Eating nuts lowers your risk for heart disease, cancer, and other conditions


People who like nuts now have research on their side showing the heart-healthy benefits of eating them regularly. Today there are even more compelling reasons to justify the habit or perhaps persuade you to make nuts your go-to daily snack.

New data from an international team of researchers from Imperial College London, UK and the Norwegian University of Science and Technology show that a handful of nuts daily may significantly cut the risk of developing major diseases. The findings reveal that by eating just 20 grams of nuts a day – that’s about a handful – people were able to:

  • Reduce the risk of heart disease by nearly 30%
  • Cut the risk of cancer by 15%
  • Lower the risk of dying prematurely by 22%
  • Slash the risk of death from respiratory diseases by 52%
  • Cut the risk of diabetes by almost 40%


How do nuts provide health benefits?

One of the lead researchers says there are good reasons why nuts cause these benefits. Nuts are rich in protein, fiber, vitamin E, magnesium and polyunsaturated fats – the good fats. These nutrients are helpful in lowering cholesterol and reducing the risk of heart disease.

Nuts can decrease insulin resistance, which may improve or prevent diabetes. They also have lots of antioxidants, which can prevent cancer.

Nuts impact health globally

The researchers from the U.K. and Norway came up with the findings by reviewing 29 related research studies from around the world looking at the relationship between eating nuts and the risk of a wide range of diseases. Several research studies focus on the effect of nuts on major illnesses like heart disease and cancer. In this review researchers also included studies of the effect of nuts on other conditions such as diabetes, respiratory illnesses, and infectious diseases.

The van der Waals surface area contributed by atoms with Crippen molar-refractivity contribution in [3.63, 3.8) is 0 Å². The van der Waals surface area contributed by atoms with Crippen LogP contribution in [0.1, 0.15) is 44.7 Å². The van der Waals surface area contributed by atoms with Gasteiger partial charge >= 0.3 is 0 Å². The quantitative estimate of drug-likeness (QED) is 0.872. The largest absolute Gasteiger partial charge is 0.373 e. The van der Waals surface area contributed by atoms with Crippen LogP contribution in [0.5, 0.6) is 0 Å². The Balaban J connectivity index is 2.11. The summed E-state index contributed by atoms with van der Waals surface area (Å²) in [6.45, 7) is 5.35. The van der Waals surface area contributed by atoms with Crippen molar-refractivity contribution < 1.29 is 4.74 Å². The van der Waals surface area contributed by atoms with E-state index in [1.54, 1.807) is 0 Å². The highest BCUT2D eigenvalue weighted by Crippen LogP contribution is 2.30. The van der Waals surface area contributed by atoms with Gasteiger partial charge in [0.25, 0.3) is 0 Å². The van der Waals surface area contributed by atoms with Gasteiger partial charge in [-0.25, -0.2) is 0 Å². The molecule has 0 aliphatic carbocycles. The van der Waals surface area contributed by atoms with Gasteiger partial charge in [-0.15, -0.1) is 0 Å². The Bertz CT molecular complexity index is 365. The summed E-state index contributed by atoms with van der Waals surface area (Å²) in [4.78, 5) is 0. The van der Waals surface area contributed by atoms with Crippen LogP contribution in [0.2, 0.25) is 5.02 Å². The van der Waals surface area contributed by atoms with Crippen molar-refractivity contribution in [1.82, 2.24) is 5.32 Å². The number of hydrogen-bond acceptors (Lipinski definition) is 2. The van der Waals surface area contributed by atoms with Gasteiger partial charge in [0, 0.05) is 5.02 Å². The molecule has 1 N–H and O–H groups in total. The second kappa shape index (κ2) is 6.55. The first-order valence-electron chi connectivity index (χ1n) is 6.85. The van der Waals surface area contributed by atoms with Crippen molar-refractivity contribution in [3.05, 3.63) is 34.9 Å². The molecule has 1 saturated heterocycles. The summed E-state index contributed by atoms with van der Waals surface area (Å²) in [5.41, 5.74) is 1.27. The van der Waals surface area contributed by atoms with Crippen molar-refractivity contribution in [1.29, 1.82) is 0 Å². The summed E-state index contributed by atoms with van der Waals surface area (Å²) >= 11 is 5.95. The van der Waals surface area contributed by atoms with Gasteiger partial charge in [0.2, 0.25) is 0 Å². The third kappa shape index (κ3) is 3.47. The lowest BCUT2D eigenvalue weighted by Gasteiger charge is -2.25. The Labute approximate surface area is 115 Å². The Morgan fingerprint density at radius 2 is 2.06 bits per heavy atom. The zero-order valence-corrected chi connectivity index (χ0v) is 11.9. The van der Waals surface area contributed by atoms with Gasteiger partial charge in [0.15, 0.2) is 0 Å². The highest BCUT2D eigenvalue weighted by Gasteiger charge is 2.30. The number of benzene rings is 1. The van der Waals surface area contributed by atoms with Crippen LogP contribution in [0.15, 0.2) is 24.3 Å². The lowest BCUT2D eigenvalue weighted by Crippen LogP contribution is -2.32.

Almost a million people (819,000) participated in the studies. Among them were 18,000 cases of cardiovascular disease, 12,000 cases of coronary heart disease, 18,000 cases of cancer, 9,000 cases of stroke, and more than 85,000 people who died from a variety of causes.

The studies did not include Africa, the Middle East, and West Asia – probably because there’s little research on the effect of nuts on health in those regions. The results were similar for men and women and in all the other geographical areas studied – the Americas, Europe, South East Asia and Australia.

Take home message

All nuts showed the beneficial effects – tree nuts such as walnuts, almonds, pecans, hazelnuts, and pistachios as well as legumes like peanuts and brazil nuts. Only tree nuts, however, were linked to a reduced risk of cancer.

Researchers say that although nuts are high in fat, they also have tons of protein and fiber, which cause a feeling of fullness. This limits overeating and can help lower the risk of overweight and obesity. The study did not find that peanut butter has the same benefits as peanuts, possibly because of added salt and sugar.

Adding nuts to your daily diet is apparently backed by research but, as in all types of food, moderation appears to be key. Remember that nuts contain a lot of fat, and the data shows no added health benefit from eating more than a handful a day!

Toju Chike-Obi, MD